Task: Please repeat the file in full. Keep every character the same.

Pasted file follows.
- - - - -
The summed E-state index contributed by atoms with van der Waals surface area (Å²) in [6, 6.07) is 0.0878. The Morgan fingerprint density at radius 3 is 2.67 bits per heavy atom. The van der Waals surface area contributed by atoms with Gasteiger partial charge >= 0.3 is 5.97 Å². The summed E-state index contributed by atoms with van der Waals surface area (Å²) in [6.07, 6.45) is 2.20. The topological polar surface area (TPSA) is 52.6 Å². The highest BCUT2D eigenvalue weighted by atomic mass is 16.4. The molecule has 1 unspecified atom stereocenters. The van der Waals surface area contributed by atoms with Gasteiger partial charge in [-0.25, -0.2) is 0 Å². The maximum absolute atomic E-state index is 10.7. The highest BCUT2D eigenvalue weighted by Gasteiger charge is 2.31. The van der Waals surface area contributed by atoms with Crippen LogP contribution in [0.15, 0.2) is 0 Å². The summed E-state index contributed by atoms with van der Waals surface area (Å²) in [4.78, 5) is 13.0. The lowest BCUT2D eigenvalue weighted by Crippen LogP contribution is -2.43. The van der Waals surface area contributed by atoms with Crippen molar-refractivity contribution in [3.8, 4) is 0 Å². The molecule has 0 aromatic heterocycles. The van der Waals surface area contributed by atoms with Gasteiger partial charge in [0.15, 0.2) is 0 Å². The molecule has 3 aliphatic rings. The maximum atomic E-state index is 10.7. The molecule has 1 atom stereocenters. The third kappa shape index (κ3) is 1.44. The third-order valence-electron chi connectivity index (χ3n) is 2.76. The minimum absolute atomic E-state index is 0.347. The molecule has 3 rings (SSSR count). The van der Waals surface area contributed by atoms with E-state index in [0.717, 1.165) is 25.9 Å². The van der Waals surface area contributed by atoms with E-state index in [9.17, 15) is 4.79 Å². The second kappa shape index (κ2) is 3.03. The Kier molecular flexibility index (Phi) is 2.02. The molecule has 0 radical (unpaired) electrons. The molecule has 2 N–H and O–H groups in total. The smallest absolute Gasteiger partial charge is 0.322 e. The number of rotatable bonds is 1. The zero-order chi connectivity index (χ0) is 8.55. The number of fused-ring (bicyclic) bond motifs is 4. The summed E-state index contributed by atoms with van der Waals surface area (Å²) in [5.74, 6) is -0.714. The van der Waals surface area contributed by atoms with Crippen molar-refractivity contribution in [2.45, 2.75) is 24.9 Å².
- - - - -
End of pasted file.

The summed E-state index contributed by atoms with van der Waals surface area (Å²) in [6, 6.07) is 0.0878. The Morgan fingerprint density at radius 3 is 2.67 bits per heavy atom. The van der Waals surface area contributed by atoms with Gasteiger partial charge >= 0.3 is 5.97 Å². The summed E-state index contributed by atoms with van der Waals surface area (Å²) in [6.07, 6.45) is 2.20. The topological polar surface area (TPSA) is 52.6 Å². The highest BCUT2D eigenvalue weighted by atomic mass is 16.4. The molecule has 1 unspecified atom stereocenters. The van der Waals surface area contributed by atoms with Gasteiger partial charge in [-0.25, -0.2) is 0 Å². The maximum absolute atomic E-state index is 10.7. The highest BCUT2D eigenvalue weighted by Gasteiger charge is 2.31. The van der Waals surface area contributed by atoms with Crippen LogP contribution in [0.15, 0.2) is 0 Å². The summed E-state index contributed by atoms with van der Waals surface area (Å²) in [4.78, 5) is 13.0. The lowest BCUT2D eigenvalue weighted by Crippen LogP contribution is -2.43. The van der Waals surface area contributed by atoms with Crippen molar-refractivity contribution in [3.8, 4) is 0 Å². The molecule has 0 aromatic heterocycles. The van der Waals surface area contributed by atoms with Gasteiger partial charge in [0.15, 0.2) is 0 Å². The molecule has 3 aliphatic rings. The maximum atomic E-state index is 10.7. The molecule has 1 atom stereocenters. The third kappa shape index (κ3) is 1.44. The third-order valence-electron chi connectivity index (χ3n) is 2.76. The minimum absolute atomic E-state index is 0.347. The molecule has 3 rings (SSSR count). The van der Waals surface area contributed by atoms with E-state index in [0.717, 1.165) is 25.9 Å². The van der Waals surface area contributed by atoms with E-state index in [9.17, 15) is 4.79 Å². The second kappa shape index (κ2) is 3.03. The Kier molecular flexibility index (Phi) is 2.02. The molecule has 0 radical (unpaired) electrons. The molecule has 2 N–H and O–H groups in total. The smallest absolute Gasteiger partial charge is 0.322 e. The number of rotatable bonds is 1. The zero-order chi connectivity index (χ0) is 8.55. The number of fused-ring (bicyclic) bond motifs is 4. The summed E-state index contributed by atoms with van der Waals surface area (Å²) in [5.74, 6) is -0.714. The van der Waals surface area contributed by atoms with Crippen molar-refractivity contribution in [2.45, 2.75) is 24.9 Å².